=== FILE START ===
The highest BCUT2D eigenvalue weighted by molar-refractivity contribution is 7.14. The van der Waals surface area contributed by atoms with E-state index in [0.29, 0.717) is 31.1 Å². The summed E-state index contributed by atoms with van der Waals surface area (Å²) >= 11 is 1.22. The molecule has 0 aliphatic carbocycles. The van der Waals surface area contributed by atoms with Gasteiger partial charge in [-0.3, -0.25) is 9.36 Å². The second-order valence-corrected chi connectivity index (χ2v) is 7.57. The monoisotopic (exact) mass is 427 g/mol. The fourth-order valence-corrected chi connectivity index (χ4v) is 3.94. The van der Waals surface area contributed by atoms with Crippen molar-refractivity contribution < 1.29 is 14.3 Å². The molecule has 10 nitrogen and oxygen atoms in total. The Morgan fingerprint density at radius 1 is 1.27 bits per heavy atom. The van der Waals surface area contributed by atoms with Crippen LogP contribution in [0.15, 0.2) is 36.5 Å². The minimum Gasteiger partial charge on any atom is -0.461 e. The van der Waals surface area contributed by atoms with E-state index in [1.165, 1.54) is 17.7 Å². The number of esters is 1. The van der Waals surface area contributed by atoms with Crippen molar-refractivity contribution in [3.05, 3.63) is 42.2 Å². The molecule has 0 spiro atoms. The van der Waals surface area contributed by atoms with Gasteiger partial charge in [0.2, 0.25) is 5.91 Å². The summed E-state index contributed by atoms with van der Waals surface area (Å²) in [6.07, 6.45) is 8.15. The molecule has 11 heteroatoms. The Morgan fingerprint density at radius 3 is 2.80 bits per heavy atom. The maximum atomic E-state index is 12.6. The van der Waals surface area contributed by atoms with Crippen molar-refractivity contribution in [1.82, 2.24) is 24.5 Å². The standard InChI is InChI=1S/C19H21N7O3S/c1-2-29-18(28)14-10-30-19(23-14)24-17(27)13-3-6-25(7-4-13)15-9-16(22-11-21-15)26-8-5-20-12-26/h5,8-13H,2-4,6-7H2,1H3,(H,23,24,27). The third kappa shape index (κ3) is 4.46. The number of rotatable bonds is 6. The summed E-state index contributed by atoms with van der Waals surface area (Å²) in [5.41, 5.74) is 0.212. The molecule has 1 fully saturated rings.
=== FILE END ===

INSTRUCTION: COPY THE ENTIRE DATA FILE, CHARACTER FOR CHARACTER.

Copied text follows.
The highest BCUT2D eigenvalue weighted by molar-refractivity contribution is 7.14. The van der Waals surface area contributed by atoms with E-state index in [0.29, 0.717) is 31.1 Å². The summed E-state index contributed by atoms with van der Waals surface area (Å²) >= 11 is 1.22. The molecule has 0 aliphatic carbocycles. The van der Waals surface area contributed by atoms with Gasteiger partial charge in [-0.3, -0.25) is 9.36 Å². The second-order valence-corrected chi connectivity index (χ2v) is 7.57. The monoisotopic (exact) mass is 427 g/mol. The fourth-order valence-corrected chi connectivity index (χ4v) is 3.94. The van der Waals surface area contributed by atoms with Crippen molar-refractivity contribution < 1.29 is 14.3 Å². The molecule has 10 nitrogen and oxygen atoms in total. The Morgan fingerprint density at radius 1 is 1.27 bits per heavy atom. The van der Waals surface area contributed by atoms with Crippen LogP contribution in [0.15, 0.2) is 36.5 Å². The minimum Gasteiger partial charge on any atom is -0.461 e. The van der Waals surface area contributed by atoms with E-state index in [1.165, 1.54) is 17.7 Å². The number of esters is 1. The van der Waals surface area contributed by atoms with Crippen molar-refractivity contribution in [3.05, 3.63) is 42.2 Å². The molecule has 0 spiro atoms. The van der Waals surface area contributed by atoms with Gasteiger partial charge in [0.2, 0.25) is 5.91 Å². The summed E-state index contributed by atoms with van der Waals surface area (Å²) in [6.07, 6.45) is 8.15. The molecule has 11 heteroatoms. The Morgan fingerprint density at radius 3 is 2.80 bits per heavy atom. The maximum atomic E-state index is 12.6. The van der Waals surface area contributed by atoms with Crippen molar-refractivity contribution in [1.82, 2.24) is 24.5 Å². The standard InChI is InChI=1S/C19H21N7O3S/c1-2-29-18(28)14-10-30-19(23-14)24-17(27)13-3-6-25(7-4-13)15-9-16(22-11-21-15)26-8-5-20-12-26/h5,8-13H,2-4,6-7H2,1H3,(H,23,24,27). The third kappa shape index (κ3) is 4.46. The number of rotatable bonds is 6. The summed E-state index contributed by atoms with van der Waals surface area (Å²) in [5.41, 5.74) is 0.212. The molecule has 1 fully saturated rings.